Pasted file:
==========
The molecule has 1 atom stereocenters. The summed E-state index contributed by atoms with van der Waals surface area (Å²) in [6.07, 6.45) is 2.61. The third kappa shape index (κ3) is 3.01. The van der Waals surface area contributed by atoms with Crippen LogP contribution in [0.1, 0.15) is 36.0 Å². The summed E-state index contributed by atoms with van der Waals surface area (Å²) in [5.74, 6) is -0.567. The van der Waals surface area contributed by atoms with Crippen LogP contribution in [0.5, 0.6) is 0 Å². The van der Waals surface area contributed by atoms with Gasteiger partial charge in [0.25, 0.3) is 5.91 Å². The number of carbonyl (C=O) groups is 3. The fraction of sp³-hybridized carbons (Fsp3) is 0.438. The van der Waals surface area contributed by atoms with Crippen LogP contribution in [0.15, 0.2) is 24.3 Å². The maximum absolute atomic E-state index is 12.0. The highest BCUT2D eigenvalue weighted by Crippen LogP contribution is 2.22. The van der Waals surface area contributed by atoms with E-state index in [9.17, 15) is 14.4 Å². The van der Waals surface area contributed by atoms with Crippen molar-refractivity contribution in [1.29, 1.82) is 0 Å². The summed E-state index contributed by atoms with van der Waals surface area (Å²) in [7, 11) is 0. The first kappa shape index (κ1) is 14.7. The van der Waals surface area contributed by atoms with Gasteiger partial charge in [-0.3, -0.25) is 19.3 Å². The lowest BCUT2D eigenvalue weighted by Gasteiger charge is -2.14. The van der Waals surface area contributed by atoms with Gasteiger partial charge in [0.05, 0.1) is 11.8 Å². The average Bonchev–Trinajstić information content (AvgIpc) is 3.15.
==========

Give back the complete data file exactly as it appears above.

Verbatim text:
The molecule has 1 atom stereocenters. The summed E-state index contributed by atoms with van der Waals surface area (Å²) in [6.07, 6.45) is 2.61. The third kappa shape index (κ3) is 3.01. The van der Waals surface area contributed by atoms with Crippen LogP contribution in [0.1, 0.15) is 36.0 Å². The summed E-state index contributed by atoms with van der Waals surface area (Å²) in [5.74, 6) is -0.567. The van der Waals surface area contributed by atoms with Crippen LogP contribution in [0.5, 0.6) is 0 Å². The van der Waals surface area contributed by atoms with Gasteiger partial charge in [0.25, 0.3) is 5.91 Å². The number of carbonyl (C=O) groups is 3. The fraction of sp³-hybridized carbons (Fsp3) is 0.438. The van der Waals surface area contributed by atoms with Crippen LogP contribution in [0.15, 0.2) is 24.3 Å². The maximum absolute atomic E-state index is 12.0. The highest BCUT2D eigenvalue weighted by Crippen LogP contribution is 2.22. The van der Waals surface area contributed by atoms with E-state index in [9.17, 15) is 14.4 Å². The van der Waals surface area contributed by atoms with Crippen molar-refractivity contribution in [1.29, 1.82) is 0 Å². The summed E-state index contributed by atoms with van der Waals surface area (Å²) in [7, 11) is 0. The first kappa shape index (κ1) is 14.7. The van der Waals surface area contributed by atoms with Gasteiger partial charge in [-0.3, -0.25) is 19.3 Å². The lowest BCUT2D eigenvalue weighted by Gasteiger charge is -2.14. The van der Waals surface area contributed by atoms with Gasteiger partial charge in [0.05, 0.1) is 11.8 Å². The average Bonchev–Trinajstić information content (AvgIpc) is 3.15.